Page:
It’s not every day that an engineer decides to take a break from a successful career in San Francisco; but Rajat Mittal is on a unique path. Born and raised in Mankapur and Raebareli towns in Uttar Pradesh, Mittal saw first-hand how patriarchal norms were strictly and unfairly enforced in India. Despite attending a co-ed school, Mittal says he was not encouraged to interact with female classmates. While recalling other examples of Indian women being treated as second-class, he added, “It’s common for them to serve food to the men in the family first and eat later. I’ve seen things like that in my grandfather’s house with extended relatives.”
After getting a Master’s degree in Arts, Media and Engineering from Arizona State University in 2009, Mittal worked as an web developer and product engineer until 2013 when he decided to foray into publishing. The 36-year-old, who already has two titles under his belt, has been using his literary skills to expand the roots of gender inclusivity in society for almost two decades. He has now turned his sights to Boyish, his anthology of essays that dissects traditional notions of masculinity and hopes to redefine them.
Mittal published Menstrupedia, a first-of-its-kind comic that teaches children about menstruation, in 2014. “When I started on the project, my education on how girls menstruate was basic,” he confesses. However, while researching data required for Menstrupedia, Mittal updated his knowledge on women’s healthcare. The comic book, used by 10,000 schools and 270 NGOs, has now reached 1.7 million girls across 18 countries and also won the prestigious Laadli Media Award in 2016.
Mittal’s second book is thematically similar and draws inspiration from Good Night Stories for Rebel Girls, a book featuring the accomplishments of women from Malala to Michelle Obama. “But I felt this book lacked representation,” he says, explaining the inception of She Can You Can (2019).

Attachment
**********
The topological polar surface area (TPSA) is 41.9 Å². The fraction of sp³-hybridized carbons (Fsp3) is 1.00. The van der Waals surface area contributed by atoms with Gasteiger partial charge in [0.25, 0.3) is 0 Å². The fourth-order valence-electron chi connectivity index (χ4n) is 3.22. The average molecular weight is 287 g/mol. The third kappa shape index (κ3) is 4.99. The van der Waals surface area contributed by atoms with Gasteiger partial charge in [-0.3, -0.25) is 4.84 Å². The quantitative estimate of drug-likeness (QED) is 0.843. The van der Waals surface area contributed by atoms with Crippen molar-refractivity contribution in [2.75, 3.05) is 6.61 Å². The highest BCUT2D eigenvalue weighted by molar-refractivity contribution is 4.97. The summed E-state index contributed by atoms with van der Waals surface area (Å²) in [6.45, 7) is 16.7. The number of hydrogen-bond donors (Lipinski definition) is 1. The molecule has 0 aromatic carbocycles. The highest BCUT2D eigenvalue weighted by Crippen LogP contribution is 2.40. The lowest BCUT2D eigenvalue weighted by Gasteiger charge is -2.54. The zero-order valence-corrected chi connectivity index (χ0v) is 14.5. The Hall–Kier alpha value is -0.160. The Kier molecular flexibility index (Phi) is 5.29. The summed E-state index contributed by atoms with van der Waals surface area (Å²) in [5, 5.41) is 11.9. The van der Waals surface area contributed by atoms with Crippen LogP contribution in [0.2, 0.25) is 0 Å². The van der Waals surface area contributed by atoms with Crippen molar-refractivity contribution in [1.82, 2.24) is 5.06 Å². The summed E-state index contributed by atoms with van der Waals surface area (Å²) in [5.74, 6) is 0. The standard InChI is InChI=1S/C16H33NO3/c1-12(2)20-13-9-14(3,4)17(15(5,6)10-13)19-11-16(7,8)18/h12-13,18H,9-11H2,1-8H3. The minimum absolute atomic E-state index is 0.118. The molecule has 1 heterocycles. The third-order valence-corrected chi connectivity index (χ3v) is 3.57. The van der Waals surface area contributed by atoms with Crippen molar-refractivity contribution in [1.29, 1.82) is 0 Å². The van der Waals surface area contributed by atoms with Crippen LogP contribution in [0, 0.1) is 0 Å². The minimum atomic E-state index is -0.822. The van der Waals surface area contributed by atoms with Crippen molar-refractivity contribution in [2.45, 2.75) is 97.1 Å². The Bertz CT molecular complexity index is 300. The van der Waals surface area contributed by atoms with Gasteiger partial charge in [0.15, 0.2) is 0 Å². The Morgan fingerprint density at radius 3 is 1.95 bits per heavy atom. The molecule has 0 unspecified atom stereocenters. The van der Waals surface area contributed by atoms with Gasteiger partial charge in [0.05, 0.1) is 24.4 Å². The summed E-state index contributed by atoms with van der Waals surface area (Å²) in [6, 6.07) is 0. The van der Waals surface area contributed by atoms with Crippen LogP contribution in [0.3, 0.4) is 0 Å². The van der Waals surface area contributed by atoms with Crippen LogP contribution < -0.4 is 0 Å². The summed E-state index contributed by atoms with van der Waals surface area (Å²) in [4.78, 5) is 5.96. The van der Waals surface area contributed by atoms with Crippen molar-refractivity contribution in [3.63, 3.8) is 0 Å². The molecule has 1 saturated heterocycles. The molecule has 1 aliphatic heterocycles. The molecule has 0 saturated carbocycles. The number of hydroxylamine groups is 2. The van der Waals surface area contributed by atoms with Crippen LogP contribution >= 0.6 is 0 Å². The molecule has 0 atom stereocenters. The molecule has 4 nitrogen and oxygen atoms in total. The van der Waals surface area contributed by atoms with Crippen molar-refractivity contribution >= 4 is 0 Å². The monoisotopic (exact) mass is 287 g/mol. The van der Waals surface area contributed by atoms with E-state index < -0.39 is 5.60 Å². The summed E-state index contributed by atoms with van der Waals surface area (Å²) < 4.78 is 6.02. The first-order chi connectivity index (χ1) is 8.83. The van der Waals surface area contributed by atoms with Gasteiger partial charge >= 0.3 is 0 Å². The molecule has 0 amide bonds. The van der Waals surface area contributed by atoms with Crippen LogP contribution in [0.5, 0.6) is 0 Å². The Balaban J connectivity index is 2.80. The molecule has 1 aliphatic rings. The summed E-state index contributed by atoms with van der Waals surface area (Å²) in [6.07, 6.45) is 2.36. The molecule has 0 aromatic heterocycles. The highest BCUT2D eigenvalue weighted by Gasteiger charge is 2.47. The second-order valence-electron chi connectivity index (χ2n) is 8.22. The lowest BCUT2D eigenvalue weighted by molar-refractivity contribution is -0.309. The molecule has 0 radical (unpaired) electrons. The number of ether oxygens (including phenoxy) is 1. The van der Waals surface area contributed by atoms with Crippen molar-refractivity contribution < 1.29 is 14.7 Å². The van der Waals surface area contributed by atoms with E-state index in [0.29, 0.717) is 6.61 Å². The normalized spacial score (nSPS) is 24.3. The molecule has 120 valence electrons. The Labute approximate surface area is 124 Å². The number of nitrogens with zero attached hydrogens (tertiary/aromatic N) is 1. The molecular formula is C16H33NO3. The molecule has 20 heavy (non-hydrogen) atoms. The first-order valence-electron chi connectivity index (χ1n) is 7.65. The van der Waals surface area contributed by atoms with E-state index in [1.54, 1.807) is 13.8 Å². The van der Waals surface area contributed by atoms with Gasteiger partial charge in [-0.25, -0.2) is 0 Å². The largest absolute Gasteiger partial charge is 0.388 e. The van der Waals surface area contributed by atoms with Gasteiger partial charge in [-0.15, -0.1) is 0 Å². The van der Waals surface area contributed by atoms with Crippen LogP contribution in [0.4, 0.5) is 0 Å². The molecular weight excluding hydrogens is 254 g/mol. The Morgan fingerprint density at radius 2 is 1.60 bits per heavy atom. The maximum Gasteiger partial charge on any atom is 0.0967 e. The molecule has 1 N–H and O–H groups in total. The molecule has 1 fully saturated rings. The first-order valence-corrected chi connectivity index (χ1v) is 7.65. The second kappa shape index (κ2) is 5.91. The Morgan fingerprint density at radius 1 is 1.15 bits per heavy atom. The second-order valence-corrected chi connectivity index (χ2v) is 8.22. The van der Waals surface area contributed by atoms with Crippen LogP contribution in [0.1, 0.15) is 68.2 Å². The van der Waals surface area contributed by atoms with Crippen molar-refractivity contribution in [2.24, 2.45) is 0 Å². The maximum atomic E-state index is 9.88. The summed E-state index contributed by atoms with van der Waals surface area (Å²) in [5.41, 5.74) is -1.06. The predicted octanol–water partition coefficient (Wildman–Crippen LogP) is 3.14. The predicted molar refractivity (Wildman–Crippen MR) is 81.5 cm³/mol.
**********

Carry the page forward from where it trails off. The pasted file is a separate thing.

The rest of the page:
With co-author and wife Garima Kushwaha and illustrator Anastasia Damani, Mittal created She Can You Can to highlight the lives of exemplary female figures in India. “Indian women have largely been written out of history and in the process of getting this book published I learnt about these iconic women myself,” he says. Both books aim to introduce feminist ideas to younger generations while they’re still forming foundational beliefs about gender. Mittal’s latest literary endeavour—Boyish—is another attempt at dismantling the patriarchy, page by page.
Currently, Boyish is a monthly newsletter made in collaboration with illustrator Ajin Mohan. Subscribers receive a total of 12 essays discussing men who have redefined masculinity. For example, the first issue of the newsletter charts the journey of male ballet dancer Manish Chauhan. Another piece explores the ill treatment of male nurses in India, a country already reeling under a shortage of nursing professionals with only 1 nurse for 675 people.
Mittal writes, “This topic of lack of men in nursing is well researched globally and the reasons are the same universally: low respect by peers and families, constant bullying and teasing about manhood and the worst of all: a constant threat of their touch being construed as sexual… I am certain that men don’t become nurses not because they lack empathy or the competency to care for others, but because our culture forces them to feel small and ashamed of showing empathy”.
While men dominate much of the corporate world, gender binaries have locked them out of holistic development, he says. Even as an engineer, Mittal believes that an education in the arts and humanities is needed for young boys to get nuanced ideas about masculinity.
Since Boyish launched online in January this year, approximately 15,000 people have landed on its site. Mittal already has about 400 subscribers whom he calls “intentional readers”. He says, “I want the reader to feel that the story is worth their time.” Unlike She Can You Can or Menstrupedia, Mittal’s work in Boyish caters to an older audience as it deals with sensitive topics like sex work. But speaking directly to adults has its benefits too.
“I can reach out to other people marching towards fatherhood and help them avoid the same traps of conditioning,” he says as a loving dad to his two-year-old son Ihaan. In fact, some subscribers have even contacted Mittal directly to discuss their views on gender because they feel more comfortable speaking to him privately than sorting through their conditioning publicly on social media.
With his three projects, Mittal wants to bring gender-based discrimination to light. “It took a lot of time for me to receive acknowledgement that this is valuable work,” he says. “People usually view gender education as helpful, not essential. I hope our work changes that.”